“The reasonable man adapts himself to the world, while the unreasonable man endeavours to have the world to adapt to him. Therefore, all progress relies on the unreasonable man.”
- George Bernard Shaw
Work is work, and play is play. Or is it? What can work learn from the art of plays? Theatre is a business like any other, and every play is a project. Not only that, but in theatre projects are delivered with a nearly 100% on-time success rate. We’ve sold tickets that night, and there will be a show. The conditions in which projects are managed, creativity is tapped into and the impossible is made real are not only comprehensible, but they can be adapted and applied in a variety of other contexts.
There are a number of good lessons that the theatre industry has to offer its suited brethren in the business world about managing projects. This is fundamentally reflected in a central idea of commitment: to the process, to the vision, and to each other. Underlying much of the process of theatrical production are the essential tools of business: there are processes, roles, structures and accountabilities that are universally understood, and that have evolved of necessity in order to deliver an effective production. Equally relevant is the discipline and craft that those on the stage bring to the craft of shaping the essential story that will ultimately be viewed by audiences.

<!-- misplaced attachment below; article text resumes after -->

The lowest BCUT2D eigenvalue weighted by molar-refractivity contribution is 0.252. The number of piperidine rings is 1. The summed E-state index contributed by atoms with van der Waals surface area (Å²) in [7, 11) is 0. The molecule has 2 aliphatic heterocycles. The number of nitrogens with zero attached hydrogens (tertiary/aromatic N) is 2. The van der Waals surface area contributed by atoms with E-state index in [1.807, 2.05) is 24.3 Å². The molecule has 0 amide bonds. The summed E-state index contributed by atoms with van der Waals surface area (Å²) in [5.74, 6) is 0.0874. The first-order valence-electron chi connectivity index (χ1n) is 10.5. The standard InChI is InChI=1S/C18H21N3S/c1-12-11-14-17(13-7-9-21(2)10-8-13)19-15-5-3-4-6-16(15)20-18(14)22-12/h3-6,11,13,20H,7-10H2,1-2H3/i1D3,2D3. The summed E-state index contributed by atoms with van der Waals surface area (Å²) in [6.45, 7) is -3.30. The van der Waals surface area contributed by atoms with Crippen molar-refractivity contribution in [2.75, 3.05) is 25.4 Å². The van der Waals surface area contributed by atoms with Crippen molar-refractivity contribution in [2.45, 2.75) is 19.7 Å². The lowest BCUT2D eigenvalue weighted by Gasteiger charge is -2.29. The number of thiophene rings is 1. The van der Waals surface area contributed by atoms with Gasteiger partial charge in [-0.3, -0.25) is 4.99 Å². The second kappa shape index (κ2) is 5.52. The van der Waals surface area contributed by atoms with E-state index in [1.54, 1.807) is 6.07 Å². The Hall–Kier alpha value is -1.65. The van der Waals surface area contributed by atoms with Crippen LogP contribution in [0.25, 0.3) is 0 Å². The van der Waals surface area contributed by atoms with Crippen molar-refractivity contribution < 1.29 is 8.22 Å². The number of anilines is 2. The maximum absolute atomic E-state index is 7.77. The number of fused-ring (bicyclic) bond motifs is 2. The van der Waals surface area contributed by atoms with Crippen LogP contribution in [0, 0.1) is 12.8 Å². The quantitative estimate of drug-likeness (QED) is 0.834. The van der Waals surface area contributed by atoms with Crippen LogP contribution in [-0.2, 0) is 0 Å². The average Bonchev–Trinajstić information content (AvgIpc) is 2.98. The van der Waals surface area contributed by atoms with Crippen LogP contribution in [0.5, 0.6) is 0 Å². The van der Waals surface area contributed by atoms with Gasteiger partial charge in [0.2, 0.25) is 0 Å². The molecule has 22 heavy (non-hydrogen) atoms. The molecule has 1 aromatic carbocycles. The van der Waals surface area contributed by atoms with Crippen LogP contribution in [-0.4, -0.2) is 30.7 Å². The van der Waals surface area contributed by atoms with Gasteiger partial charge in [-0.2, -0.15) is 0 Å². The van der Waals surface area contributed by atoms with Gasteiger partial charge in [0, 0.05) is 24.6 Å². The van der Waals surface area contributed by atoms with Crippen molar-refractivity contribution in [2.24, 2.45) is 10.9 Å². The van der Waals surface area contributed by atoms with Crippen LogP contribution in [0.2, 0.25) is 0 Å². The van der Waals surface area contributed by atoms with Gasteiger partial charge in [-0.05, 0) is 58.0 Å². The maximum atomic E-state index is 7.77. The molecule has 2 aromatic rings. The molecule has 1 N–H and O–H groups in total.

Prior to his current stint as a management consultant, Mark Mullaly had a short but intense career as a stage and production manager in the theatre industry. Since joining the 'real world' he has been on a mission to teach the lessons of theatre to organizations struggling to meet deadlines, work cohesively as teams and have fun. Mark presents some of the valuable lessons that theatre can offer to business (prima donna's notwithstanding!)
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